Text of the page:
Learning from local farm community


Faye Pierce is a seventeen-year old living in Rye Harbour who is planning a career in farming. The UK farming industry is facing major changes now. This of course brings with it challenges but also opens up opportunities. At the moment, there is enormous scope for keen, enthusiastic individuals to progress into farming careers and succeed. Faye is studying agriculture for three-years at Plumpton College which has an excellent range of courses inspiring students there and giving them all the necessary skills and knowledge they will need to succeed.

With the world’s population growing all the time, it is vital that ways are found to produce food sustainably. Being educated in the latest up-to-date methods helps to find and sustain those new ways.

Faye and her sheep dogs

Farming is in Faye’s blood as she is following in the footsteps of her grandfather and her father who have both farmed locally. She recalls that many of her earliest memories are being taken to the farm and being with the sheep, especially during lambing. Tony, her father, started when he was fifteen, working at that time with Graham and Cyril Saunders. He has now continued the business and runs the farm on his own although as Faye observes, at busy times the whole family mucks in.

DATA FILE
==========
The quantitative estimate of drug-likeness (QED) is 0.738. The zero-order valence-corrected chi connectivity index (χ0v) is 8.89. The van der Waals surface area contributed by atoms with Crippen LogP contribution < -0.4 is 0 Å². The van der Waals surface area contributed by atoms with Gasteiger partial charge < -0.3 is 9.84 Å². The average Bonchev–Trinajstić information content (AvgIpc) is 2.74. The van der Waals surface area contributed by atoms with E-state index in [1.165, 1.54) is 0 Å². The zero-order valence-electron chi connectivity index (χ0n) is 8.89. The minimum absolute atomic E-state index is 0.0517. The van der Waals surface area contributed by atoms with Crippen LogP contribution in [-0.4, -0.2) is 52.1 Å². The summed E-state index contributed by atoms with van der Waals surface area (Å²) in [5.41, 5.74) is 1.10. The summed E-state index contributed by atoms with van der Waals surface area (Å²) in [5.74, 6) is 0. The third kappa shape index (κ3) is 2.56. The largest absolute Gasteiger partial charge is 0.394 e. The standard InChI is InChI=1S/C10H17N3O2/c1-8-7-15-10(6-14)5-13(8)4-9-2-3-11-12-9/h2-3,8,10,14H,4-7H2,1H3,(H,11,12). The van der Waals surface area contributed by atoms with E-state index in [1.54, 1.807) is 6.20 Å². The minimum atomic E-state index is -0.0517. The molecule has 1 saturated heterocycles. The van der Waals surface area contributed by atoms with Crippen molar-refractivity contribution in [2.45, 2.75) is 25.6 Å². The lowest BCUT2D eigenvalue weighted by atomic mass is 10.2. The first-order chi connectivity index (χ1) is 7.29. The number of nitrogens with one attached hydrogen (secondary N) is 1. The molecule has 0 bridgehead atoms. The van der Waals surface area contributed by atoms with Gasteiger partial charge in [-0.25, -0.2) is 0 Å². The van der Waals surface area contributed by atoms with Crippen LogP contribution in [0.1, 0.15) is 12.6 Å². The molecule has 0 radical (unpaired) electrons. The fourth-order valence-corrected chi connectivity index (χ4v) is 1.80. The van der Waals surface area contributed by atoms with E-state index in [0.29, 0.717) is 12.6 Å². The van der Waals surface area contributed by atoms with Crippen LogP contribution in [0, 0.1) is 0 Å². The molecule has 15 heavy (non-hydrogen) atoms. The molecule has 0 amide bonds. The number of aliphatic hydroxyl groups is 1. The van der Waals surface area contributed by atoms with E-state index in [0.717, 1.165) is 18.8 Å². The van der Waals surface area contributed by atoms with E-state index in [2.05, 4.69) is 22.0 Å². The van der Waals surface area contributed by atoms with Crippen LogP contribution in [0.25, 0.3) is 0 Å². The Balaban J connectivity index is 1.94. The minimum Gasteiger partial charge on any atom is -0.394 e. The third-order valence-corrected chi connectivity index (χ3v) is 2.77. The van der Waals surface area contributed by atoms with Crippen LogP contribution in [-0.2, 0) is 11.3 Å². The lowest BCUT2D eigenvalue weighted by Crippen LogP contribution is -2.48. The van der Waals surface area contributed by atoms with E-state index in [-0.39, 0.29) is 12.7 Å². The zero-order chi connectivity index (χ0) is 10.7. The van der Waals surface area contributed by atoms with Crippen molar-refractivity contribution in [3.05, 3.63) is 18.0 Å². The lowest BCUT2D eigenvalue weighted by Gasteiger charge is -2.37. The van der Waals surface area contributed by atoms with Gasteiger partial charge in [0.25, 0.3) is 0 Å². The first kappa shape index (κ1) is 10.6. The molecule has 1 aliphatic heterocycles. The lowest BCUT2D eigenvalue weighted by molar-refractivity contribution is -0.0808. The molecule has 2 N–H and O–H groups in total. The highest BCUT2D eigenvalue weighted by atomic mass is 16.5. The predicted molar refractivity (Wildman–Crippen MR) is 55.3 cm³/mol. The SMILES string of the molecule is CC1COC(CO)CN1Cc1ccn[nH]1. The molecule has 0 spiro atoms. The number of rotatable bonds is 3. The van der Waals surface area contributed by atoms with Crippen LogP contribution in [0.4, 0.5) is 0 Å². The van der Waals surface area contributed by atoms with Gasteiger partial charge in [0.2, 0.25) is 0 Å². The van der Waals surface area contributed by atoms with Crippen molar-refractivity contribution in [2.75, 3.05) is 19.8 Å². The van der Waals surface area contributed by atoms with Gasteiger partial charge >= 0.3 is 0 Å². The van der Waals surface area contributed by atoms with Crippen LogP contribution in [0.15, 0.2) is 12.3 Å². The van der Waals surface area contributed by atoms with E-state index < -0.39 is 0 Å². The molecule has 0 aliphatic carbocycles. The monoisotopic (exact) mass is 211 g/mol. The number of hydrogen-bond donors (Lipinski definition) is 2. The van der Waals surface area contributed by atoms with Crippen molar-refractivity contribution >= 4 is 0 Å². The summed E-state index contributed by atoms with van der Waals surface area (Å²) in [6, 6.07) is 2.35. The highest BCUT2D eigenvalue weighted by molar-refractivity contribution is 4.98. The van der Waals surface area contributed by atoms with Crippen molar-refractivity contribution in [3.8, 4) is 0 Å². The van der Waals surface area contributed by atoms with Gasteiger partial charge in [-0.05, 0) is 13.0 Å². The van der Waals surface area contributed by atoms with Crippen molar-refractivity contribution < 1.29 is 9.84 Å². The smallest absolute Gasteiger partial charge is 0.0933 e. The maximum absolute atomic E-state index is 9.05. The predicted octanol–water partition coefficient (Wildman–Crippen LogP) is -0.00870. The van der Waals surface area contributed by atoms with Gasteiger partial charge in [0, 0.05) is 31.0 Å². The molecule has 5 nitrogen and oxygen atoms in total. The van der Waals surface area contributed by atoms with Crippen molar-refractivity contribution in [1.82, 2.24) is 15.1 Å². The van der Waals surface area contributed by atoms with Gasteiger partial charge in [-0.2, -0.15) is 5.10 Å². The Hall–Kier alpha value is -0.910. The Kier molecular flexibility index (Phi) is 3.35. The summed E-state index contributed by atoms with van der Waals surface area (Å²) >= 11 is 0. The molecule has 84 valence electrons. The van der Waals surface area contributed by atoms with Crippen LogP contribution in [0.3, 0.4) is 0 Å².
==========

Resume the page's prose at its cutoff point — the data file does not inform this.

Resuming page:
Faye has always wanted to follow her father into the industry and her favourite time is lambing because, she explains, you get to see the end-product of all the hard work that you have put in over the year. She could not ever see herself in an office job as she loves the fact that no two days are the same in farming and your office is outdoors.

Once Faye has finished her course she intends to travel to New Zealand and learn all about sheep farming from a totally different perspective. Sheep were introduced there in 1773 by Captain James Cook. In 2007 New Zealand had the highest density of sheep per unit area but by 2019 China had taken that lead.

I asked Faye, who is a determined and dedicated teenager, who had influenced her the most in her life: “My parents. They both have a hard-work ethic and would do anything for anyone. It is the certainly the best act to follow. The local farming community is not extensive so everyone has each other’s back and would always lend a hand when needed. It is a good community to grow up in and learn from.”

Faye Pierce

I asked Faye what she would want to have with her if she was shipwrecked on a desert island and she said it would have to be a dog. And then I asked, what she would put in Room 101 because it annoys her the most, and she replied, “Crazy sheep and crazy cows”: I think farming is definitely in her blood.

Faye is in her second year, which is a practical one, working locally for Langrish Farmers on their mixed sheep & beef farm. Following that she will return to college for her final year then on to pastures new.

Image Credits: Kt Bruce , Family photo .

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